This division is illustrated in a number of ways: The sovereign, for example, holds a unique Canadian title and, when she and other members of the Royal Family are acting in public as representatives of Canada, they use, where possible, Canadian symbols, including the country's national flag, unique royal symbols, armed forces uniforms, the like, as well as Canadian Forces aircraft or other Canadian-owned vehicles for travel. Once in Canadian airspace, or arrived at a Canadian event taking place abroad, the Canadian Secretary to the Queen, officers of the Royal Canadian Mounted Police, other Canadian officials will take over from whichever of their other realms' counterparts were escorting the Queen or other member of the Royal Family; the sovereign only draws from Canadian funds for support in the performance of her duties when in Canada or acting as Queen of Canada abroad. As in the other Commonwealth realms, the current heir apparent to the throne is Prince Charles, with the next four in the line of succession
A museum is an institution that cares for a collection of artifacts and other objects of artistic, historical, or scientific importance. Many public museums make these items available for public viewing through exhibits that may be permanent or temporary; the largest museums are located in major cities throughout the world, while thousands of local museums exist in smaller cities and rural areas. Museums have varying aims, ranging from serving researchers and specialists to serving the general public; the goal of serving researchers is shifting to serving the general public. There are many types of museums, including art museums, natural history museums, science museums, war museums, children's museums. Amongst the world's largest and most visited museums are the Louvre in Paris, the National Museum of China in Beijing, the Smithsonian Institution in Washington, D. C. the British Museum and National Gallery in London, the Metropolitan Museum of Art in New York City and Vatican Museums in Vatican City.
According to The World Museum Community, there are more than 55,000 museums in 202 countries. The English "museum" comes from the Latin word, is pluralized as "museums", it is from the Ancient Greek Μουσεῖον, which denotes a place or temple dedicated to the Muses, hence a building set apart for study and the arts the Musaeum for philosophy and research at Alexandria by Ptolemy I Soter about 280 BC. The purpose of modern museums is to collect, preserve and display items of artistic, cultural, or scientific significance for the education of the public. From a visitor or community perspective, the purpose can depend on one's point of view. A trip to a local history museum or large city art museum can be an entertaining and enlightening way to spend the day. To city leaders, a healthy museum community can be seen as a gauge of the economic health of a city, a way to increase the sophistication of its inhabitants. To a museum professional, a museum might be seen as a way to educate the public about the museum's mission, such as civil rights or environmentalism.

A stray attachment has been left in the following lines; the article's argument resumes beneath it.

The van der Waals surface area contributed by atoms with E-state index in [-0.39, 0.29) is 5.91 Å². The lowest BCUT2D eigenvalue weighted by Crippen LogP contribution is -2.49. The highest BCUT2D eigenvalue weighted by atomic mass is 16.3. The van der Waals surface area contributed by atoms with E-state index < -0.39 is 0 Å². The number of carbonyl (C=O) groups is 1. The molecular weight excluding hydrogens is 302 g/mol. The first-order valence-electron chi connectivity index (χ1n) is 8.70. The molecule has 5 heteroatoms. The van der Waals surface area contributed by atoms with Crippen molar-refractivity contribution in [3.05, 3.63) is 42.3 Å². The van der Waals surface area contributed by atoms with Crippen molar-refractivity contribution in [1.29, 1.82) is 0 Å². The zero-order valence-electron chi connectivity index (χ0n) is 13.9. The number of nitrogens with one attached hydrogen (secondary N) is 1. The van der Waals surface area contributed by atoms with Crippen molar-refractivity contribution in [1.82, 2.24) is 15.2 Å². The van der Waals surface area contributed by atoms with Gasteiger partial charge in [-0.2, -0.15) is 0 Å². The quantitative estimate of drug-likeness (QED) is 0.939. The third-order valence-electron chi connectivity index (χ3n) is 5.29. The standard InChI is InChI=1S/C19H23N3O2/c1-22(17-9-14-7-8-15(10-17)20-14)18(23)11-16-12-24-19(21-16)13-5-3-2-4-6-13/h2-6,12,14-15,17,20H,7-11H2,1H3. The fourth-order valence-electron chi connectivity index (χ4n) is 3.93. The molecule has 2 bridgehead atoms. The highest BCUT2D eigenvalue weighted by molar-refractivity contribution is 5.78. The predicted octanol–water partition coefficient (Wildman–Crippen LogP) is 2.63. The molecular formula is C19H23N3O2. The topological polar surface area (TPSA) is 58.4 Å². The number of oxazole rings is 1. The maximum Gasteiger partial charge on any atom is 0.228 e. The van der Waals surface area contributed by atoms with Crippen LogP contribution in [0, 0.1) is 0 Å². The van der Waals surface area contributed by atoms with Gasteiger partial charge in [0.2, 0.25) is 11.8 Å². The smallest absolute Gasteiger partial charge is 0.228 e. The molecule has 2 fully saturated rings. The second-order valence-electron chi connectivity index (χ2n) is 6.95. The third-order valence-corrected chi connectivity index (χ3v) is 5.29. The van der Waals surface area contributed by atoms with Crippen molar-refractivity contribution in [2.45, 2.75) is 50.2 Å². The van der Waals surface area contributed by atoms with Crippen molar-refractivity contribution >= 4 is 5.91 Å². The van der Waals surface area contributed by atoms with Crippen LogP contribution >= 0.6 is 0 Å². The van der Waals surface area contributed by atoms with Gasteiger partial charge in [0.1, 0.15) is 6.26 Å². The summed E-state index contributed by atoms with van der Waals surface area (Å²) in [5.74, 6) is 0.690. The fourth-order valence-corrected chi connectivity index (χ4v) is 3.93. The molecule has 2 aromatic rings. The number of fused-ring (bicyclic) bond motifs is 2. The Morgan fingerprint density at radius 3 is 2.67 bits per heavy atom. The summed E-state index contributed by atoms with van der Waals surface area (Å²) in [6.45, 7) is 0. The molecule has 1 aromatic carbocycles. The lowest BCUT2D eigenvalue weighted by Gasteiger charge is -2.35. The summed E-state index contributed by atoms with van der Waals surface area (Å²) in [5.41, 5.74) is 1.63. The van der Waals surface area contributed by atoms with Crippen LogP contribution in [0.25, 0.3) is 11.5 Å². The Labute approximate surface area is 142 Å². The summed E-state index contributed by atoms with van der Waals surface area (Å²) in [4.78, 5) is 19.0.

Museums are, above all, storehouses of knowledge. In 1829, James Smithson's bequest, that would fund the Smithsonian Institution, stated he wanted to establish an institution "for the increase and diffusion of knowledge."Museums of natural history in the late 19th century exemplified the Victorian desire for consumption and for order. Gathering all examples of each classification of a field of knowledge for research and for display was the purpose; as American colleges grew in the 19th century, they developed their own natural history collections for the use of their students. By the last quarter of the 19th century, the scientific research in the universities was shifting toward biological research on a cellular level, cutting edge research moved from museums to university laboratories. While many large museums, such as the Smithsonian Institution, are still respected as research centers, research is no longer a main purpose of most museums. While there is an ongoing debate about the purposes of interpretation of a museum's collection, there has been a consistent mission to protect and preserve artifacts for future generations.
Much care and expense is invested in preservation efforts to retard decomposition in aging documents, artifacts and buildings. All museums display objects; as historian Steven Conn writes, "To see the thing itself, with one's own eyes and in a public place, surrounded by other people having some version of the same experience can be enchanting."Museum purposes vary from institution to institution. Some favor education over conservation, or vice versa. For example, in the 1970s, the Canada Science and Technology Museum favored education over preservation of their objects, they displayed objects as well as their functions. One exhibit featured a historic printing press that a staff member used for visitors to create museum memorabilia; some seek to reach a wide audience, such as a national or state museum, while some museums have specific audiences, like the LDS Church History Museum or local history organizations. Speaking, museums collect objects of significance that comply with their mission statement for conservation and display.